“At the think tanks, people bring their creative stuff, say, a poem, and discuss it,” said Crouch, who writes poetry herself. “Most Occupy camps across the country set up these think tanks, which are all part of [protesters] informing each other.”

Crouch said that she has been inspired by the Occupy movement to get involved in long-form writing, not only to inform her fellow Occupiers, but also to spread and defend the message by publishing her thoughts on her Facebook profile.

“A significant amount of people have ‘liked’ [my posts], so I know I have readers,” she said.

Crouch added that she plans to publish journal entries detailing her time with Occupy in a newly revived student publication called Year @ Yale, which will annually print journal entries written by students over the course of the year.

Crouch said that she was particularly driven to write after signs were stolen from the camp in early February, allegedly by members of the Yale Political Union’s Tory Party.

“I was surprised at the lack of a response,” she said. “I thought people would respond in anger, but no one did, [which] might be because some people agreed but also because some people are afraid of saying something and being negatively associated with Occupy.”

Crouch said that she believes the creative power of Occupy lies in its members’ ability to take raw information and convert it into something more powerful.

Occupy New Haven made one such powerful statement last Wednesday, she said, with its Big Top circus performance held on the day the police were allegedly scheduled to pull down the Occupy camp.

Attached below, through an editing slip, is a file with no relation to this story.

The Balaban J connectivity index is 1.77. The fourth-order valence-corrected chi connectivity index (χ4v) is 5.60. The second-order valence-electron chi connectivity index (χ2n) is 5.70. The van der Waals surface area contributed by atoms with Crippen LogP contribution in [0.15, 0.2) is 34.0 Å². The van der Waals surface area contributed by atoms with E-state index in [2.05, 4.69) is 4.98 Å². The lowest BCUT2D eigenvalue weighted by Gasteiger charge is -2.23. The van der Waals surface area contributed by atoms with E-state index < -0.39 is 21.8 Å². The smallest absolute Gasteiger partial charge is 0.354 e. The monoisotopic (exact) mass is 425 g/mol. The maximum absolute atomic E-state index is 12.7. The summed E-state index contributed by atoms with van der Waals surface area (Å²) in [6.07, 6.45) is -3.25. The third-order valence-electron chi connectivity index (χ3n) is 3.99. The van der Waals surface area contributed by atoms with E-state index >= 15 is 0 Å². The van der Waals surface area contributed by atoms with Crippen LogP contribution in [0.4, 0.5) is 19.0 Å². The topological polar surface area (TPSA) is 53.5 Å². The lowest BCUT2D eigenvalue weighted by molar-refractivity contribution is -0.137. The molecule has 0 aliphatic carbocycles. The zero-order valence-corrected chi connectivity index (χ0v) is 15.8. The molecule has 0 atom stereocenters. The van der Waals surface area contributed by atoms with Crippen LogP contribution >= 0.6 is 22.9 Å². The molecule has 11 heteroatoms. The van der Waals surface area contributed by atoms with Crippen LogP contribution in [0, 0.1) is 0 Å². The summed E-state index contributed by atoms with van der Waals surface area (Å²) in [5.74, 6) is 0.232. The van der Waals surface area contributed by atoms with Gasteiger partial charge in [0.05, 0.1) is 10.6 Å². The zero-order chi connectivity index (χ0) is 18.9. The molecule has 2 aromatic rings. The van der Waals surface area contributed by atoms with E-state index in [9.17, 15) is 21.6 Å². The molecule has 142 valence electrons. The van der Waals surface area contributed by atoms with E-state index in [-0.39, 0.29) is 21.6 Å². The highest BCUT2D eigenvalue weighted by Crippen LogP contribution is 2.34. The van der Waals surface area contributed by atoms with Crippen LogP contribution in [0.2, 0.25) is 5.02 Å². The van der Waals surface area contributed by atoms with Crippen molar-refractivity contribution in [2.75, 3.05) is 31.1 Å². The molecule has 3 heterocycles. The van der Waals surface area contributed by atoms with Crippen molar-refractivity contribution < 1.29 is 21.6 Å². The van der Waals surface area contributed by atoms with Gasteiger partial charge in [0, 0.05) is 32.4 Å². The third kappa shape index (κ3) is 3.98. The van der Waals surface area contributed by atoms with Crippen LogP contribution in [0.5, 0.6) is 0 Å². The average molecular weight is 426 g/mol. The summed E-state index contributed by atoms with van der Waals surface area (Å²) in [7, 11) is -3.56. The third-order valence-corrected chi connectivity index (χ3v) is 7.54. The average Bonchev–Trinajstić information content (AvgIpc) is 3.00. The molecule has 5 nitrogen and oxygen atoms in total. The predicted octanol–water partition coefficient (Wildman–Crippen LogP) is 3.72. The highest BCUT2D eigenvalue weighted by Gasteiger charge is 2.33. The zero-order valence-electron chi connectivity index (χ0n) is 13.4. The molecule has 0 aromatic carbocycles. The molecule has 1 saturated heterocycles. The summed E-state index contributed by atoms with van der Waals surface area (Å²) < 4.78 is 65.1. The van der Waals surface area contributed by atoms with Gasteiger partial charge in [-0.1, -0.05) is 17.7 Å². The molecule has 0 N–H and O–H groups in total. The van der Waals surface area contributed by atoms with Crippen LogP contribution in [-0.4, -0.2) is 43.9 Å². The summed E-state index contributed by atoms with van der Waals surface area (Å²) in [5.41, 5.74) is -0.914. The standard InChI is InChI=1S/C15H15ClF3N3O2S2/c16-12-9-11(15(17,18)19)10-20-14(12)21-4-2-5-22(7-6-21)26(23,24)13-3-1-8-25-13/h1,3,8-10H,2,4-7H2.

Ben Weidner, a New Haven resident who moved into the settlement over two weeks ago, said the Big Top concept originated when the Occupiers placed a large tarp over some of the smaller tents on the Green and an unknown protester spray-painted ‘Big Top’ on it.

“Once the media started asking us questions about it on Monday and Tuesday, I started saying we would put on a circus to make a mockery of the system,” Weidner said.

Crouch said that the idea of a circus-cum-confrontation inspired Occupiers to engage in creative forms of resistance, such as erecting upside down American flags to signal distress and donning “outlandish” uniform-like costumes with heavy combat boots. The protesters, she added, intended to turn any police involvement into a “joke” by performing in outfits playing on police uniforms.

As not many police officers actually arrived at the Green on the date of the planned eviction, the Big Top event became more of a metaphor, Weidner said.

“The system had plans, but they just didn’t work out. We put a lot of thought into ours,” he said.

Crouch said that she and Osbourne are now trying to put together a new installation piece for the site that will engage passersby by inviting them to express some of their own frustration for a small fee.

“We’re envisioning at least 50 broken television sets, on which we’ll paste the images of anchors, media outlets, whatever,” Crouch said.

New Haven residents will be able to smash the images of these “very trusted, very big, kind of skewed” institutions, she said. Occupy New Haven is trying to bring together a large quantity of old television sets, Crouch added, by asking around neighborhoods and using GiftFlow, an online project set up by Hans Schoenburg ’10.

Speaking of his personal future plans, Osbourne said that he hopes to make his found object installation work more immediately comprehensible.

“Some people didn’t get it when it was just a mess, so I’m trying to refine it,” he said. “[It’s] been called ‘too much information’ and worse.”

Crouch said that while some art work produced at Occupy New Haven may feature strong language and harsh commentary, such characteristics are part of their identity.

“It’s meant to be forceful [because] the reality of the problem is not genteel,” she added.

Occupy New Haven is reportedly the last Occupy protest still encamped in New England.